As climate change progresses and intensifies across the globe, once rare extreme weather events like floods, landslides, cyclones, droughts and forest fires become commonplace. With roots that dig deep into the soil, hold everything together and absorb stormwater before it can do serious damage, fire resistant bark that slows the spread of wildfires, leaves that gradually release water vapor and significantly reduce temperatures, powerful root systems that buffer coastal communities against cyclones, canopies that shelter us from harmful UV rays and so much more, healthy forests are our best defense against natural disasters. 

chaga mushroom birch

3. What the Doctor Ordered

Trees are nature’s great healers, but their powers don’t stop at improving the environment and biodiversity. From prolific Cat’s Claw vines found in the Amazon rainforest to magnificent Chaga mushrooms growing off of birch trees in the Russian tiaga, forests have provided medicine to indigenous and traditional cultures for centuries. And western medicine benefits, too: although only 1% of rainforest plants have been researched, around 25% of pharmaceutical medicines used today are derived from them. So protecting forests is as important to our health as it is to planetary health.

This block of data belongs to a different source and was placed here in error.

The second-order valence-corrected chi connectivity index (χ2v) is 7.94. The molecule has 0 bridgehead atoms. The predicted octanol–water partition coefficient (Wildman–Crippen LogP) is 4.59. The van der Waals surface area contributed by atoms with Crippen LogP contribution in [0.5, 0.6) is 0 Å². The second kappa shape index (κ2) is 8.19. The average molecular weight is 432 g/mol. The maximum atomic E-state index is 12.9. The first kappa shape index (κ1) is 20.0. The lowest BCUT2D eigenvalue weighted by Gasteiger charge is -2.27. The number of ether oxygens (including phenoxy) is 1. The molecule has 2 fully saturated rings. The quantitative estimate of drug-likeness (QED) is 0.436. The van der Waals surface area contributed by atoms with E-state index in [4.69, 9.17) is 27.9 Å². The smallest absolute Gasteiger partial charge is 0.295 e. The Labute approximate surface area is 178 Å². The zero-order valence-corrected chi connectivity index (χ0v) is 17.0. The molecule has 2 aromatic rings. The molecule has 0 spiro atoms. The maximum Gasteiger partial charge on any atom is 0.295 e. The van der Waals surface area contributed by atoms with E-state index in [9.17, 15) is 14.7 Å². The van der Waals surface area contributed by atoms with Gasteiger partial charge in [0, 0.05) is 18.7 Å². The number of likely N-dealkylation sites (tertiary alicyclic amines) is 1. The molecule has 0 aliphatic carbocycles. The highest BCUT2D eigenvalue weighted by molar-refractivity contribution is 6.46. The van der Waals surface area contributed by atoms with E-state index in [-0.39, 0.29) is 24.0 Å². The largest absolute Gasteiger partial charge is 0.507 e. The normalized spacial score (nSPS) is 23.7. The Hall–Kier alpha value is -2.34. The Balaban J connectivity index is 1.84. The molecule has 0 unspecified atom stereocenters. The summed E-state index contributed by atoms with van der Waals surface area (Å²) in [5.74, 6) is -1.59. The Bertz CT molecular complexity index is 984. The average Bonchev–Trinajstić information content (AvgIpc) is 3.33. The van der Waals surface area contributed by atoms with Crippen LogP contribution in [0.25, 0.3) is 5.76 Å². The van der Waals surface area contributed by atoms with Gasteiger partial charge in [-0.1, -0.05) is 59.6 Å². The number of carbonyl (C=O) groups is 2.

cacao pods peru

4. All the food you can eat

From cacao pods to apples, avocados, guava, bananas, coconuts, mushrooms, chestnuts, maple sap and more, forests provide delicious, nutritious food grown right in nature. These foods have traditionally been used to supplement staple diets, providing vitamins, minerals and proteins that rural communities may not be able to get elsewhere. And throughout history, they’ve played an important role in community resilience by helping humans survive food shortages during floods, droughts, famines, conflicts and other emergencies. 

map tree frog forest log peru

5. Home Sweet Home

80% of the world’s terrestrial biodiversity, including many endangered and endemic species, lives in forests, and 50% live in tropical rainforests, where it’s common to find hundreds of species in a single hectare. But they’re home to more than just plants and animals: over 300 million people live directly in the world’s forests. And from rural areas to suburbs and cities, billions more depend on them for the ecosystem services they provide, like pure drinking water, clean air, lower temperatures and so much more.